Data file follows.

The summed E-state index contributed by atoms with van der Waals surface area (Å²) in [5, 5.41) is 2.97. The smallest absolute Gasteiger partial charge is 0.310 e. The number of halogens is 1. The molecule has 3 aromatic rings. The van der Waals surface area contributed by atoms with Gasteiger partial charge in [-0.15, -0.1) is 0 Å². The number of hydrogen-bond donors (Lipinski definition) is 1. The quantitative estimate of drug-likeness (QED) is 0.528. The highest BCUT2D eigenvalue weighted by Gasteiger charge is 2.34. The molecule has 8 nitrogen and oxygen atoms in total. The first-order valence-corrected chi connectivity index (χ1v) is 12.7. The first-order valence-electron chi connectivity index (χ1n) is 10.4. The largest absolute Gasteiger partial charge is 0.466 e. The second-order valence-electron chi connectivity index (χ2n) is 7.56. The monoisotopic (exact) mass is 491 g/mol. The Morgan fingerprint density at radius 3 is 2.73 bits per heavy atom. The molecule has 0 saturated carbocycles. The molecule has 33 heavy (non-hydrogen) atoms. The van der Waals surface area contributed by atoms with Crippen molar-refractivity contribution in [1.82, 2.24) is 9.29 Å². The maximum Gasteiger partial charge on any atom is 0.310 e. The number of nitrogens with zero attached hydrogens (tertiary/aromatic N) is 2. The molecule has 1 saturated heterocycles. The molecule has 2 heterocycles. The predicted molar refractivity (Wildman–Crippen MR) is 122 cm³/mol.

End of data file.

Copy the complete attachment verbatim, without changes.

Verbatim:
The summed E-state index contributed by atoms with van der Waals surface area (Å²) in [5, 5.41) is 2.97. The smallest absolute Gasteiger partial charge is 0.310 e. The number of halogens is 1. The molecule has 3 aromatic rings. The van der Waals surface area contributed by atoms with Gasteiger partial charge in [-0.15, -0.1) is 0 Å². The number of hydrogen-bond donors (Lipinski definition) is 1. The quantitative estimate of drug-likeness (QED) is 0.528. The highest BCUT2D eigenvalue weighted by Gasteiger charge is 2.34. The molecule has 8 nitrogen and oxygen atoms in total. The first-order valence-corrected chi connectivity index (χ1v) is 12.7. The first-order valence-electron chi connectivity index (χ1n) is 10.4. The largest absolute Gasteiger partial charge is 0.466 e. The second-order valence-electron chi connectivity index (χ2n) is 7.56. The monoisotopic (exact) mass is 491 g/mol. The Morgan fingerprint density at radius 3 is 2.73 bits per heavy atom. The molecule has 0 saturated carbocycles. The molecule has 33 heavy (non-hydrogen) atoms. The van der Waals surface area contributed by atoms with Crippen molar-refractivity contribution in [1.82, 2.24) is 9.29 Å². The maximum Gasteiger partial charge on any atom is 0.310 e. The number of nitrogens with zero attached hydrogens (tertiary/aromatic N) is 2. The molecule has 1 saturated heterocycles. The molecule has 2 heterocycles. The predicted molar refractivity (Wildman–Crippen MR) is 122 cm³/mol.